Wow, yet another dry Spring/Summer. Anybody who doesn’t believe in climate change can hardly deny that temperature and weather conditions are changing!
This however especially just shows the importance of Carbon (as if it ever wasn’t important!) the extra water holding capacity was vital to keep crops going for those extra days in conditions such as these are vital. Did you know it takes 82 litres of water to grow one apple! Which is why we had small apples around here this year as we just did not get the vital ingredient (Water), we can be fantastic farmers but without water we are going nowhere!
One crop which really stood out for me on that subject was my Spring Beans, since where I had not grazed my cover crops and drilled on the green using my crimper roller (made by TT engineering) to destroy the cover crop, I had got twice the crop of beans. This was because the soil had been thatched with cover crop, retaining water and keeping the soil cool, allowing biology to keep working for longer. Once soils dry out, biology goes dormant. Once again, I have grown beans with no herbicides, fungicides or insecticides, making them a viable GM: the ungrazed fields came in at 4.8/ha which for the year I was happy with; unfortunately, the grazed fields came in at half that! Has this changed my opinion of sheep? Yes and No. I feel the answer lies in what works on your own farm (as ever) but for me they are a tool which I can use when needed (we do not own our own sheep, they just come when invited). So, if I had a forward crop that needed reducing for different reasons as in disease etc I would use sheep as a tool to manage the crop! Will I be grazing in front of Beans? Defiantly not!
Fungicides are, I feel, now a distant memory for me (touch wood!) as once again they have not been used here! The difference in residue breakdown since ceasing their use is remarkable with debris gone very quickly digested by fungi as nature intended, with no barrier there to stop the breakdown.
Wheat yields were very variable here from 7.5t/ha to 12t/ha; the highest yield coming from the foliar fed crop which was 50kg soil applied N and 28 l foliar applied N. I did a larger acreage of foliar applied this year (thank goodness). Using sap testing to monitor the crop allows me to put into practice that of Intelligent Farming which allows me to make informed decisions all the way through the growing season. My aim being to achieve top yields with the least investment, but I still do not class myself as a low input farmer as I will spend money if the likely return is going to be there. That is intelligent farming.
Working with Edaphos Agronomy we ran a large Nitrogen trial this year, which was not the easiest of Springs to run the trial, but it gave some remarkably interesting results! The most noticeable being that the 240kg/N/ha did not yield any more than 160 kg/ha and was exactly the same for my farm average of 120kg plus 10 L of foliar N. So, is this down to my soils producing more N? Or, was it just the fact that we did not get enough water? Whichever the reason a lot of money was saved across the farm from the old norm of 240kg! Which would have burnt out a lot of Carbon in its excess. Also, my C+arbon foot print for the crop is a lot lower giving me another income potential.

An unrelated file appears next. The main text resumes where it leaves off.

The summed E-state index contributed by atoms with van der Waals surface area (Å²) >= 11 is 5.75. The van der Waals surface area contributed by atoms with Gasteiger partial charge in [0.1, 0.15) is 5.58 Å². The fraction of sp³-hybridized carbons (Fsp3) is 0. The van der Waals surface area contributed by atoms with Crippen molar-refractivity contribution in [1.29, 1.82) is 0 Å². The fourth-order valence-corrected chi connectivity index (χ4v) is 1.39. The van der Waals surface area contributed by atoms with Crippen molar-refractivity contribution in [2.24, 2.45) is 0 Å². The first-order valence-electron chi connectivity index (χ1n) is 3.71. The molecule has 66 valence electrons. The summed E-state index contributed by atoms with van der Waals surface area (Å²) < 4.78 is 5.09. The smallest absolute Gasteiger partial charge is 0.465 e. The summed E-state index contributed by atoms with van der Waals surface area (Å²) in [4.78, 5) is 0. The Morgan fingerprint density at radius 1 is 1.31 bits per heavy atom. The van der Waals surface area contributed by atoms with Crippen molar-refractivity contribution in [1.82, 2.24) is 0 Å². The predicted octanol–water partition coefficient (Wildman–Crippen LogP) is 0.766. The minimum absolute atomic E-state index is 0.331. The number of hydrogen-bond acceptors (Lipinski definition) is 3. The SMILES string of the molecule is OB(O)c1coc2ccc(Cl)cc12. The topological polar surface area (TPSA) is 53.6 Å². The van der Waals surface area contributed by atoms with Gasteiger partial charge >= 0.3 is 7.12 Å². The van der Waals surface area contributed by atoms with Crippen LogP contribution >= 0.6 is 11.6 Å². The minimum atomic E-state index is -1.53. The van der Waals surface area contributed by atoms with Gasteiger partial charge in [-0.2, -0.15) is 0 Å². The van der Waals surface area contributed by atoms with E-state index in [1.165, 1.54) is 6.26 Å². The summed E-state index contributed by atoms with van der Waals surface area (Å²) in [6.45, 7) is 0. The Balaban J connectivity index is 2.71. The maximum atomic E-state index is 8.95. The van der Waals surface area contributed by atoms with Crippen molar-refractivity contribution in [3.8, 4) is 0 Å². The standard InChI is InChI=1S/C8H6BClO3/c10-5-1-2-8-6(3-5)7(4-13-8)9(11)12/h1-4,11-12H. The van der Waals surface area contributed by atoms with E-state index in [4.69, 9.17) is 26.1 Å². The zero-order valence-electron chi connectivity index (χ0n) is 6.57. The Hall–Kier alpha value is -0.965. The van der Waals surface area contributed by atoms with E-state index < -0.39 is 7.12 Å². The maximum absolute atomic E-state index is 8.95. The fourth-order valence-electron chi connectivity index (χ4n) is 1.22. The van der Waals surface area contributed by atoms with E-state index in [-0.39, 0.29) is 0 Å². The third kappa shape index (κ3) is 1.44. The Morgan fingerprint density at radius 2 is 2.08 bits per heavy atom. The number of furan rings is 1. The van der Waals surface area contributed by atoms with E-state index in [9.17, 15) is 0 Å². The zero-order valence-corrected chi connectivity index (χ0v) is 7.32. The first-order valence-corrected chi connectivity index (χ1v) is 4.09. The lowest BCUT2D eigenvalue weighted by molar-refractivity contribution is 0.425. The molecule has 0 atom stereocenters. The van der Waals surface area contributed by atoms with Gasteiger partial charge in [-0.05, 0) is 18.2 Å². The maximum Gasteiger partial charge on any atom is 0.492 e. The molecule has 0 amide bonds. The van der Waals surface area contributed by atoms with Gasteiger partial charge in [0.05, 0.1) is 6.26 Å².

A new crop for me this year was growing Corn Marigolds and Corn Flowers for seed, for a company called “Yourgreen” who we work in partnership with as Green Farm Collective. These will go into seed packets to be grown on by individuals or companies who want to grow their own biodiversity to make a difference to the planet in which we live. This was a new experience for me regarding combine settings due to the crops having to be cut green! This takes some careful setting up as not to block the combine! A job which should be avoided at all costs! With combing achieved, the next challenge was drying the crop – don’t I just love a challenge! With such a small amount of seed, a different way was needed……and with the use of pallets and a big fan (see pictures) the job was achieved (result!)
As you all know, high nutrition food is always my aim on this journey and this year I have invested in the Bionutrient meter which can really start to tell me how good the food is in my garden and on the farm! This to me is really what growing healthy food is all about. Please see the picture to show what polyphenols do for us all! I have tested my wheat against some conventional wheat, and you can guess which came out top by a long margin! This for me is where I see food production going and will be bought on its health benefits.
On a lighter note, we have installed a new bird hide on the farm which is a fantastic addition now that we are trading our biodiversity: which has been done through Green Farm Collective in the form of cover crops and flower/bird food margins. This is a valuable new income to the farm and one which I hope will grow year on year! The story involved is a valuable story and one which the sponsor will use to sell their business in what they are doing to their customers. Days will include bird watching and the planting of trees which is all part of the package. Remember we as farmers are the heroes of the world as we are the only ones that can feed a growing population and heal the planet at the same time! Which is why it’s so important that we stand together (for once) and not sell ourselves short on the Carbon / Biodiversity market.